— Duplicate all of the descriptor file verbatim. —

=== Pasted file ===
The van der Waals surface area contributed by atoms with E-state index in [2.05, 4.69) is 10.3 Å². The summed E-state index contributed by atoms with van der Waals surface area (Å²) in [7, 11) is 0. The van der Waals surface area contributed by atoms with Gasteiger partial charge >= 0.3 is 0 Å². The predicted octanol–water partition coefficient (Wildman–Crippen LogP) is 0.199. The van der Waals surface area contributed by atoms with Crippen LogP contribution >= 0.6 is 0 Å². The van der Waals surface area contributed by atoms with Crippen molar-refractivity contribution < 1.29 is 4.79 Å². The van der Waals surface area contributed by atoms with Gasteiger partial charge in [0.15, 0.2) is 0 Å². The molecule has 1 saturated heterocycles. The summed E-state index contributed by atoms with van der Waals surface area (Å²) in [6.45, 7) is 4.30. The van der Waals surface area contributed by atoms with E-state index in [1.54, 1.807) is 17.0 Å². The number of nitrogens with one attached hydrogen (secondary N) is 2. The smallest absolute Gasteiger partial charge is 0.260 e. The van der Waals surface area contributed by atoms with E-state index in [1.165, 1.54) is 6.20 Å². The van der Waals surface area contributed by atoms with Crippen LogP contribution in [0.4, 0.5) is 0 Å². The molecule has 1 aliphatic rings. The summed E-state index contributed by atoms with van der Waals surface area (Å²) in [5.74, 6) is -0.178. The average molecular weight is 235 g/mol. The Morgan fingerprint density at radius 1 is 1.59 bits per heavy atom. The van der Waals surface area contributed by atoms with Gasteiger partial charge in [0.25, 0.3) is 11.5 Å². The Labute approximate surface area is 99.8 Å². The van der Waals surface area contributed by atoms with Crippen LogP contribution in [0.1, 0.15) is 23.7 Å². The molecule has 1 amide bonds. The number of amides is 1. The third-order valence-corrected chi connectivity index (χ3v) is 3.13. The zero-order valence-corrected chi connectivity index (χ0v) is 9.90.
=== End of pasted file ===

The van der Waals surface area contributed by atoms with E-state index in [2.05, 4.69) is 10.3 Å². The summed E-state index contributed by atoms with van der Waals surface area (Å²) in [7, 11) is 0. The van der Waals surface area contributed by atoms with Gasteiger partial charge >= 0.3 is 0 Å². The predicted octanol–water partition coefficient (Wildman–Crippen LogP) is 0.199. The van der Waals surface area contributed by atoms with Crippen LogP contribution >= 0.6 is 0 Å². The van der Waals surface area contributed by atoms with Crippen molar-refractivity contribution < 1.29 is 4.79 Å². The van der Waals surface area contributed by atoms with Gasteiger partial charge in [0.15, 0.2) is 0 Å². The molecule has 1 saturated heterocycles. The summed E-state index contributed by atoms with van der Waals surface area (Å²) in [6.45, 7) is 4.30. The van der Waals surface area contributed by atoms with E-state index in [1.54, 1.807) is 17.0 Å². The number of nitrogens with one attached hydrogen (secondary N) is 2. The smallest absolute Gasteiger partial charge is 0.260 e. The van der Waals surface area contributed by atoms with E-state index in [1.165, 1.54) is 6.20 Å². The van der Waals surface area contributed by atoms with Crippen LogP contribution in [0.4, 0.5) is 0 Å². The molecule has 1 aliphatic rings. The summed E-state index contributed by atoms with van der Waals surface area (Å²) in [5.74, 6) is -0.178. The average molecular weight is 235 g/mol. The Morgan fingerprint density at radius 1 is 1.59 bits per heavy atom. The van der Waals surface area contributed by atoms with Gasteiger partial charge in [0.25, 0.3) is 11.5 Å². The Labute approximate surface area is 99.8 Å². The van der Waals surface area contributed by atoms with Crippen LogP contribution in [0.1, 0.15) is 23.7 Å². The molecule has 1 amide bonds. The number of amides is 1. The third-order valence-corrected chi connectivity index (χ3v) is 3.13. The zero-order valence-corrected chi connectivity index (χ0v) is 9.90.